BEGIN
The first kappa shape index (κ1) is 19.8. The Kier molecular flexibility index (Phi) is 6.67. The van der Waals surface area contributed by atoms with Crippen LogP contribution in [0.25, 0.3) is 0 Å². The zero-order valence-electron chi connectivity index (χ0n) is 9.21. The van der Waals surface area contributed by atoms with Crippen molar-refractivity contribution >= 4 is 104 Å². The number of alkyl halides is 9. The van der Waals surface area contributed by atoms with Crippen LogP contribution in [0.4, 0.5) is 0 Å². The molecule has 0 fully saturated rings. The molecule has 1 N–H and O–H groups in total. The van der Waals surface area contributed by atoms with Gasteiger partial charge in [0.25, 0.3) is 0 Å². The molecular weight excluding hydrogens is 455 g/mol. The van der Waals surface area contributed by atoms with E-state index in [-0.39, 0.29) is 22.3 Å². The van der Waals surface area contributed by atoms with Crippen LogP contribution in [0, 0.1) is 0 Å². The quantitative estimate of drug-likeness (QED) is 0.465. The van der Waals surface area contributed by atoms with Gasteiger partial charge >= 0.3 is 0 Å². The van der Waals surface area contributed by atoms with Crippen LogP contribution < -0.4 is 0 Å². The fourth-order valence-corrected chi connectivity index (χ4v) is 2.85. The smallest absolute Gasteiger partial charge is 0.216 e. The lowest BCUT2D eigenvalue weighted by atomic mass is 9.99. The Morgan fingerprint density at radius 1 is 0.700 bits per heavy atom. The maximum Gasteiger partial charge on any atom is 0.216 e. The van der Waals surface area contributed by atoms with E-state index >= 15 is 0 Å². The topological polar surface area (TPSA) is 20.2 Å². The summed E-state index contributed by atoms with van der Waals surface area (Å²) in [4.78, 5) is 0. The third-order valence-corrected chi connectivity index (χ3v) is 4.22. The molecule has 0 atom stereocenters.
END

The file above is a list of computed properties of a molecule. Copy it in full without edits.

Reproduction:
The first kappa shape index (κ1) is 19.8. The Kier molecular flexibility index (Phi) is 6.67. The van der Waals surface area contributed by atoms with Crippen LogP contribution in [0.25, 0.3) is 0 Å². The zero-order valence-electron chi connectivity index (χ0n) is 9.21. The van der Waals surface area contributed by atoms with Crippen molar-refractivity contribution >= 4 is 104 Å². The number of alkyl halides is 9. The van der Waals surface area contributed by atoms with Crippen LogP contribution in [0.4, 0.5) is 0 Å². The molecule has 0 fully saturated rings. The molecule has 1 N–H and O–H groups in total. The van der Waals surface area contributed by atoms with Gasteiger partial charge in [0.25, 0.3) is 0 Å². The molecular weight excluding hydrogens is 455 g/mol. The van der Waals surface area contributed by atoms with E-state index in [-0.39, 0.29) is 22.3 Å². The van der Waals surface area contributed by atoms with Crippen LogP contribution in [0, 0.1) is 0 Å². The quantitative estimate of drug-likeness (QED) is 0.465. The van der Waals surface area contributed by atoms with Gasteiger partial charge >= 0.3 is 0 Å². The van der Waals surface area contributed by atoms with Crippen LogP contribution < -0.4 is 0 Å². The fourth-order valence-corrected chi connectivity index (χ4v) is 2.85. The smallest absolute Gasteiger partial charge is 0.216 e. The lowest BCUT2D eigenvalue weighted by atomic mass is 9.99. The Morgan fingerprint density at radius 1 is 0.700 bits per heavy atom. The maximum Gasteiger partial charge on any atom is 0.216 e. The van der Waals surface area contributed by atoms with E-state index >= 15 is 0 Å². The topological polar surface area (TPSA) is 20.2 Å². The summed E-state index contributed by atoms with van der Waals surface area (Å²) in [4.78, 5) is 0. The third-order valence-corrected chi connectivity index (χ3v) is 4.22. The molecule has 0 atom stereocenters.